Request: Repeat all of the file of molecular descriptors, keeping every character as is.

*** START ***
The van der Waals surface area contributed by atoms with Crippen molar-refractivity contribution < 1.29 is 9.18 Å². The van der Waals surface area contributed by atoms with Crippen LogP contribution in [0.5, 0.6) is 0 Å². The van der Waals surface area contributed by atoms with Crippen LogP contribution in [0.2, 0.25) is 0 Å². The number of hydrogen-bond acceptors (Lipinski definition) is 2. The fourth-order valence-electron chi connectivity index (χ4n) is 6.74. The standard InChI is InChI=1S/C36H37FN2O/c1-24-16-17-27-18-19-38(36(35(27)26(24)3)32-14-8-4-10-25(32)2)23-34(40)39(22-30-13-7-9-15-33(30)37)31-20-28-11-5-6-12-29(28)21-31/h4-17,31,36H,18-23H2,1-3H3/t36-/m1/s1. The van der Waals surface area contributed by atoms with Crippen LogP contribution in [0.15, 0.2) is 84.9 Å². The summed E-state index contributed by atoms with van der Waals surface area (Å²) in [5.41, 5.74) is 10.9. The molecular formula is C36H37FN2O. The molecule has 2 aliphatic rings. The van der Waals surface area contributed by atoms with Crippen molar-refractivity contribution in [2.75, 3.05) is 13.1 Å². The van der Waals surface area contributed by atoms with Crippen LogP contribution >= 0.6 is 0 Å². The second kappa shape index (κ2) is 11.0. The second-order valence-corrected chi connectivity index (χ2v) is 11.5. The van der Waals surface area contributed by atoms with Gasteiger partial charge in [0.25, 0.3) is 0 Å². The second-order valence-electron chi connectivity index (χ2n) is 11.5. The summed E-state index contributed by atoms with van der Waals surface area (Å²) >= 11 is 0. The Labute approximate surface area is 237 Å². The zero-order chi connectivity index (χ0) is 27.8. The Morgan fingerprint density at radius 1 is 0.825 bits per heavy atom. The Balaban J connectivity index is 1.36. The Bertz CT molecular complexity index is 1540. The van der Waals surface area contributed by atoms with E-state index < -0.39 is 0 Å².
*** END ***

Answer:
The van der Waals surface area contributed by atoms with Crippen molar-refractivity contribution < 1.29 is 9.18 Å². The van der Waals surface area contributed by atoms with Crippen LogP contribution in [0.5, 0.6) is 0 Å². The van der Waals surface area contributed by atoms with Crippen LogP contribution in [0.2, 0.25) is 0 Å². The number of hydrogen-bond acceptors (Lipinski definition) is 2. The fourth-order valence-electron chi connectivity index (χ4n) is 6.74. The standard InChI is InChI=1S/C36H37FN2O/c1-24-16-17-27-18-19-38(36(35(27)26(24)3)32-14-8-4-10-25(32)2)23-34(40)39(22-30-13-7-9-15-33(30)37)31-20-28-11-5-6-12-29(28)21-31/h4-17,31,36H,18-23H2,1-3H3/t36-/m1/s1. The van der Waals surface area contributed by atoms with Crippen LogP contribution in [0.15, 0.2) is 84.9 Å². The summed E-state index contributed by atoms with van der Waals surface area (Å²) in [5.41, 5.74) is 10.9. The molecular formula is C36H37FN2O. The molecule has 2 aliphatic rings. The van der Waals surface area contributed by atoms with Crippen molar-refractivity contribution in [2.75, 3.05) is 13.1 Å². The van der Waals surface area contributed by atoms with Crippen LogP contribution >= 0.6 is 0 Å². The second kappa shape index (κ2) is 11.0. The second-order valence-corrected chi connectivity index (χ2v) is 11.5. The van der Waals surface area contributed by atoms with Gasteiger partial charge in [0.25, 0.3) is 0 Å². The second-order valence-electron chi connectivity index (χ2n) is 11.5. The summed E-state index contributed by atoms with van der Waals surface area (Å²) >= 11 is 0. The Labute approximate surface area is 237 Å². The zero-order chi connectivity index (χ0) is 27.8. The Morgan fingerprint density at radius 1 is 0.825 bits per heavy atom. The Balaban J connectivity index is 1.36. The Bertz CT molecular complexity index is 1540. The van der Waals surface area contributed by atoms with E-state index < -0.39 is 0 Å².